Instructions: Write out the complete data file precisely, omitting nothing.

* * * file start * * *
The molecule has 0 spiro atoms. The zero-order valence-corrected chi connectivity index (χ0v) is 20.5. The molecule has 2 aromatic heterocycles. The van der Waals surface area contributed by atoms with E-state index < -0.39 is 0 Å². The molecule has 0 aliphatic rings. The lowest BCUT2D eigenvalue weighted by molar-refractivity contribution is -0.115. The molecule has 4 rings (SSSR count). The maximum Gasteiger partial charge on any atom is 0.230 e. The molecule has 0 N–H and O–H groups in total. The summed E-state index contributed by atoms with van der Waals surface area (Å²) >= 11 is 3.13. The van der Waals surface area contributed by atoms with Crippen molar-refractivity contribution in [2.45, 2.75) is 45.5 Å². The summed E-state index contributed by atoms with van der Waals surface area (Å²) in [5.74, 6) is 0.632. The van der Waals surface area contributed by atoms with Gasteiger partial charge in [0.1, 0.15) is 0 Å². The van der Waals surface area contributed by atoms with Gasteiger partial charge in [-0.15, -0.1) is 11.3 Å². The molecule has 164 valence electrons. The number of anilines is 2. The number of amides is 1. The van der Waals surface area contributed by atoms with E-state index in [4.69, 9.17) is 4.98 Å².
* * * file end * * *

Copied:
The molecule has 0 spiro atoms. The zero-order valence-corrected chi connectivity index (χ0v) is 20.5. The molecule has 2 aromatic heterocycles. The van der Waals surface area contributed by atoms with E-state index < -0.39 is 0 Å². The molecule has 0 aliphatic rings. The lowest BCUT2D eigenvalue weighted by molar-refractivity contribution is -0.115. The molecule has 4 rings (SSSR count). The maximum Gasteiger partial charge on any atom is 0.230 e. The molecule has 0 N–H and O–H groups in total. The summed E-state index contributed by atoms with van der Waals surface area (Å²) >= 11 is 3.13. The van der Waals surface area contributed by atoms with Crippen molar-refractivity contribution in [2.45, 2.75) is 45.5 Å². The summed E-state index contributed by atoms with van der Waals surface area (Å²) in [5.74, 6) is 0.632. The van der Waals surface area contributed by atoms with Gasteiger partial charge in [0.1, 0.15) is 0 Å². The van der Waals surface area contributed by atoms with Gasteiger partial charge in [-0.15, -0.1) is 11.3 Å². The molecule has 164 valence electrons. The number of anilines is 2. The number of amides is 1. The van der Waals surface area contributed by atoms with E-state index in [4.69, 9.17) is 4.98 Å².